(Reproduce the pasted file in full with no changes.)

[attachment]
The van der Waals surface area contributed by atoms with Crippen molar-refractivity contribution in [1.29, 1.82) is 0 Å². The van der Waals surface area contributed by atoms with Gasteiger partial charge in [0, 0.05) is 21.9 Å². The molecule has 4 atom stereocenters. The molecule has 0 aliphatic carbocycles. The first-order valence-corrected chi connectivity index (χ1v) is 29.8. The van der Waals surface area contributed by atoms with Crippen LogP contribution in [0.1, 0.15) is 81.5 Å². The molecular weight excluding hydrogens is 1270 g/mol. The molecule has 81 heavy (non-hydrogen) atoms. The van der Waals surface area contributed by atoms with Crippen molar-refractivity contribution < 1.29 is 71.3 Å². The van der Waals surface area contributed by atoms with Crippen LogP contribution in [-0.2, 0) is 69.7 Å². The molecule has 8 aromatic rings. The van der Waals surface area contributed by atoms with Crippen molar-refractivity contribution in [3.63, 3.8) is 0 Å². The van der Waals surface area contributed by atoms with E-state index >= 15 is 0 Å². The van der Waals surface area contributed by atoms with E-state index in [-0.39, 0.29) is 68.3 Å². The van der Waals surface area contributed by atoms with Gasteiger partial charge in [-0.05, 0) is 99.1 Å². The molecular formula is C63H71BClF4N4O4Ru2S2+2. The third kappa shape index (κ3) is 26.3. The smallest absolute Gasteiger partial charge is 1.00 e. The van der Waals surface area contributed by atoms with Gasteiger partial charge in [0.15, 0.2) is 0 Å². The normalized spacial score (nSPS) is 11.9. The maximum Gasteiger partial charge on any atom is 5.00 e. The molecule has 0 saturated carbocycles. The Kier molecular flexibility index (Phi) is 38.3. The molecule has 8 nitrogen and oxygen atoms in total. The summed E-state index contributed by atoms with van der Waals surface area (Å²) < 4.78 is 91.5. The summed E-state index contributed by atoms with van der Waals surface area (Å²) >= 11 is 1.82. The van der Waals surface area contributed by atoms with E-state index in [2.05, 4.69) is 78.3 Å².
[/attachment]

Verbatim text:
The van der Waals surface area contributed by atoms with Crippen molar-refractivity contribution in [1.29, 1.82) is 0 Å². The van der Waals surface area contributed by atoms with Gasteiger partial charge in [0, 0.05) is 21.9 Å². The molecule has 4 atom stereocenters. The molecule has 0 aliphatic carbocycles. The first-order valence-corrected chi connectivity index (χ1v) is 29.8. The van der Waals surface area contributed by atoms with Crippen LogP contribution in [0.1, 0.15) is 81.5 Å². The molecular weight excluding hydrogens is 1270 g/mol. The molecule has 81 heavy (non-hydrogen) atoms. The van der Waals surface area contributed by atoms with Crippen molar-refractivity contribution < 1.29 is 71.3 Å². The van der Waals surface area contributed by atoms with Crippen LogP contribution in [-0.2, 0) is 69.7 Å². The molecule has 8 aromatic rings. The van der Waals surface area contributed by atoms with Crippen molar-refractivity contribution in [3.63, 3.8) is 0 Å². The van der Waals surface area contributed by atoms with E-state index >= 15 is 0 Å². The van der Waals surface area contributed by atoms with E-state index in [-0.39, 0.29) is 68.3 Å². The van der Waals surface area contributed by atoms with Gasteiger partial charge in [-0.05, 0) is 99.1 Å². The molecular formula is C63H71BClF4N4O4Ru2S2+2. The third kappa shape index (κ3) is 26.3. The smallest absolute Gasteiger partial charge is 1.00 e. The van der Waals surface area contributed by atoms with Gasteiger partial charge in [0.15, 0.2) is 0 Å². The normalized spacial score (nSPS) is 11.9. The maximum Gasteiger partial charge on any atom is 5.00 e. The molecule has 0 saturated carbocycles. The Kier molecular flexibility index (Phi) is 38.3. The molecule has 8 nitrogen and oxygen atoms in total. The summed E-state index contributed by atoms with van der Waals surface area (Å²) < 4.78 is 91.5. The summed E-state index contributed by atoms with van der Waals surface area (Å²) >= 11 is 1.82. The van der Waals surface area contributed by atoms with E-state index in [2.05, 4.69) is 78.3 Å².